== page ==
Eritrea does not harbor any hostile intentions towards Sudan, the country's ambassador to Khartoum said in remarks published Saturday, after Khartoum accused Asmara of supporting Sudanese rebels.
Ambassador Eissa Ahmed Eissa denied the presence of armed Sudanese factions in Eritrea crossing the border to attack Sudanese government forces, the independent Al-Sahafa daily reported.
"The troop concentrations seen on the border are ordinary movements by the Eritrean army, not connected with Sudan, and are necessitated by the war circumstances Eritrea is presently experiencing," said the ambassador.
Fighting between Eritrea and Ethiopia stopped last month when they signed an accord to halt a war, which started in May 1998.
The governor of Sudan's eastern Kassala state, Ibrahim Mahmud Hamid, was quoted last week as accusing Eritrea of backing a planned Sudanese rebel offensive against his region.
He accused Eritrea of "planning and carrying out military operations for the rebel movement," the Sudan People's Liberation Army, the independent Al-Sahafi Al-Dawli newspaper reported on Tuesday.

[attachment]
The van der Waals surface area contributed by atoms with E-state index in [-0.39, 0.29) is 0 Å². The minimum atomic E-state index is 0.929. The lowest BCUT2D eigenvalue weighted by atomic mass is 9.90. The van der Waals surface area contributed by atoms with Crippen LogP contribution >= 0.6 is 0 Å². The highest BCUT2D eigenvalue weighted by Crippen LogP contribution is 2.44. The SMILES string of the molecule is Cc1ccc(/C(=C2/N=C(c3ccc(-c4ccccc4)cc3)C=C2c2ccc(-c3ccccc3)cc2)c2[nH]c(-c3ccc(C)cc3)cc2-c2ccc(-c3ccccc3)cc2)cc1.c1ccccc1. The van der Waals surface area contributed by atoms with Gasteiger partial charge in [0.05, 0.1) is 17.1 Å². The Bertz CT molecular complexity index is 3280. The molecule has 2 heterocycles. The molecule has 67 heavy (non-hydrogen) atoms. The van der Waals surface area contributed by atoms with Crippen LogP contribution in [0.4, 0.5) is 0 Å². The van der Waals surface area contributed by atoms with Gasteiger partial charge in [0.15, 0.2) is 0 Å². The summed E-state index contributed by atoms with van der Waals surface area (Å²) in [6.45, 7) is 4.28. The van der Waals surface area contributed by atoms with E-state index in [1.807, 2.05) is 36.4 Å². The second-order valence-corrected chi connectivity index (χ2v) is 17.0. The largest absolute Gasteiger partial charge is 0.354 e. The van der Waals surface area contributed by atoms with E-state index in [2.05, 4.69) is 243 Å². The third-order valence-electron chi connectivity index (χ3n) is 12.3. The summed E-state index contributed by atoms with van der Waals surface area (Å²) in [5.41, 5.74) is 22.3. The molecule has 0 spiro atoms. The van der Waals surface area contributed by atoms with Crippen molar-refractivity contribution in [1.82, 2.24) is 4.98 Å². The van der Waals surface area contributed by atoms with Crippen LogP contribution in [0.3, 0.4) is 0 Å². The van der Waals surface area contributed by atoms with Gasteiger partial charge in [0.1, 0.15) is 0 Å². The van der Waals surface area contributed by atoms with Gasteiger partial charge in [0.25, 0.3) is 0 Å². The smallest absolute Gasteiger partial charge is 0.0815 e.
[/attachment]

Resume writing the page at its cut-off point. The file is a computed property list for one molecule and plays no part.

Eissa said his country would "never think of any act against Sudan's interest."
The ambassador took up his post in Khartoum about a month ago. Before that there was a charge d'affaires in the Eritrean embassy in Khartoum.
He said Eritrea was not concerned by a development in Sudan's ties with their mutual neighbor Ethiopia.
"Eritrea is concerned with the territorial integrity of the Sudan and will spare no effort in achieving this goal," Eissa said.
Sudan's Defence Minister Bekri Hassan Salih was in Asmara on Thursday for talks with his Eritrean counterpart Ephrem Sebhat during which they reportedly agreed to secure their common border after the Sudanese allegations - KHARTOUM (AFP)
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